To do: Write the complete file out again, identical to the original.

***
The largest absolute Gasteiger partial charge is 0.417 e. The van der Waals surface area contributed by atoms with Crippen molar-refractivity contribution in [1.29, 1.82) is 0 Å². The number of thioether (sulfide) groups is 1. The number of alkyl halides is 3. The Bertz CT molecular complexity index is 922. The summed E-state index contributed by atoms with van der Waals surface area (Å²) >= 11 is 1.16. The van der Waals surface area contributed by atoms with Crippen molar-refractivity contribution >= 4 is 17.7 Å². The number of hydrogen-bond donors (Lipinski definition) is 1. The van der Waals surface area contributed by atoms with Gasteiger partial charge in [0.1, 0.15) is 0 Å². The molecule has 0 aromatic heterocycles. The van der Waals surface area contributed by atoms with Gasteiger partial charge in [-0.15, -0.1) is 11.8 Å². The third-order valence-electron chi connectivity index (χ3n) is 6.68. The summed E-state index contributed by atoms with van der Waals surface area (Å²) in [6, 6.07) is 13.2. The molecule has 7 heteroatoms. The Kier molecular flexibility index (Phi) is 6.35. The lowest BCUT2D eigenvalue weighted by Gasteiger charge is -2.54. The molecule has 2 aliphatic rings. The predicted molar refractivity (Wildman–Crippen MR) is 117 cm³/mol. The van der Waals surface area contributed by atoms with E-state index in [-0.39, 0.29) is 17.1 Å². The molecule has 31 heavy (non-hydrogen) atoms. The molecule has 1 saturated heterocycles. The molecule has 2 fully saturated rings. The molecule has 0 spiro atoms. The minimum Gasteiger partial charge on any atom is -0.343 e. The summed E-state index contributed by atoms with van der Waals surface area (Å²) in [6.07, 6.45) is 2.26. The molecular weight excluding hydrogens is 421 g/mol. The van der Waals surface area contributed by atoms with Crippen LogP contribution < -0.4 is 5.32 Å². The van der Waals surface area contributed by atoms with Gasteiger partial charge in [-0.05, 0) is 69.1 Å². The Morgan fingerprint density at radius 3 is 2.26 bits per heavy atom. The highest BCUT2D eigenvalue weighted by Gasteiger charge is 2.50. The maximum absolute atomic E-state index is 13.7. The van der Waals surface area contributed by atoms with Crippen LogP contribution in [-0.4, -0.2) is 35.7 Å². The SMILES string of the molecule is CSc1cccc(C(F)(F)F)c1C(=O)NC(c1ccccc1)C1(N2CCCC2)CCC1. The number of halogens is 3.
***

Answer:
The largest absolute Gasteiger partial charge is 0.417 e. The van der Waals surface area contributed by atoms with Crippen molar-refractivity contribution in [1.29, 1.82) is 0 Å². The number of thioether (sulfide) groups is 1. The number of alkyl halides is 3. The Bertz CT molecular complexity index is 922. The summed E-state index contributed by atoms with van der Waals surface area (Å²) >= 11 is 1.16. The van der Waals surface area contributed by atoms with Crippen molar-refractivity contribution >= 4 is 17.7 Å². The number of hydrogen-bond donors (Lipinski definition) is 1. The van der Waals surface area contributed by atoms with Gasteiger partial charge in [0.1, 0.15) is 0 Å². The molecule has 0 aromatic heterocycles. The van der Waals surface area contributed by atoms with Gasteiger partial charge in [-0.15, -0.1) is 11.8 Å². The third-order valence-electron chi connectivity index (χ3n) is 6.68. The summed E-state index contributed by atoms with van der Waals surface area (Å²) in [6, 6.07) is 13.2. The molecule has 7 heteroatoms. The Kier molecular flexibility index (Phi) is 6.35. The lowest BCUT2D eigenvalue weighted by Gasteiger charge is -2.54. The molecule has 2 aliphatic rings. The predicted molar refractivity (Wildman–Crippen MR) is 117 cm³/mol. The van der Waals surface area contributed by atoms with E-state index in [-0.39, 0.29) is 17.1 Å². The molecule has 31 heavy (non-hydrogen) atoms. The molecule has 1 saturated heterocycles. The molecule has 2 fully saturated rings. The molecule has 0 spiro atoms. The minimum Gasteiger partial charge on any atom is -0.343 e. The summed E-state index contributed by atoms with van der Waals surface area (Å²) in [6.07, 6.45) is 2.26. The molecular weight excluding hydrogens is 421 g/mol. The van der Waals surface area contributed by atoms with Crippen LogP contribution < -0.4 is 5.32 Å². The van der Waals surface area contributed by atoms with Gasteiger partial charge in [-0.05, 0) is 69.1 Å². The Morgan fingerprint density at radius 3 is 2.26 bits per heavy atom. The highest BCUT2D eigenvalue weighted by Gasteiger charge is 2.50. The maximum absolute atomic E-state index is 13.7. The van der Waals surface area contributed by atoms with Crippen LogP contribution in [-0.4, -0.2) is 35.7 Å². The SMILES string of the molecule is CSc1cccc(C(F)(F)F)c1C(=O)NC(c1ccccc1)C1(N2CCCC2)CCC1. The number of halogens is 3.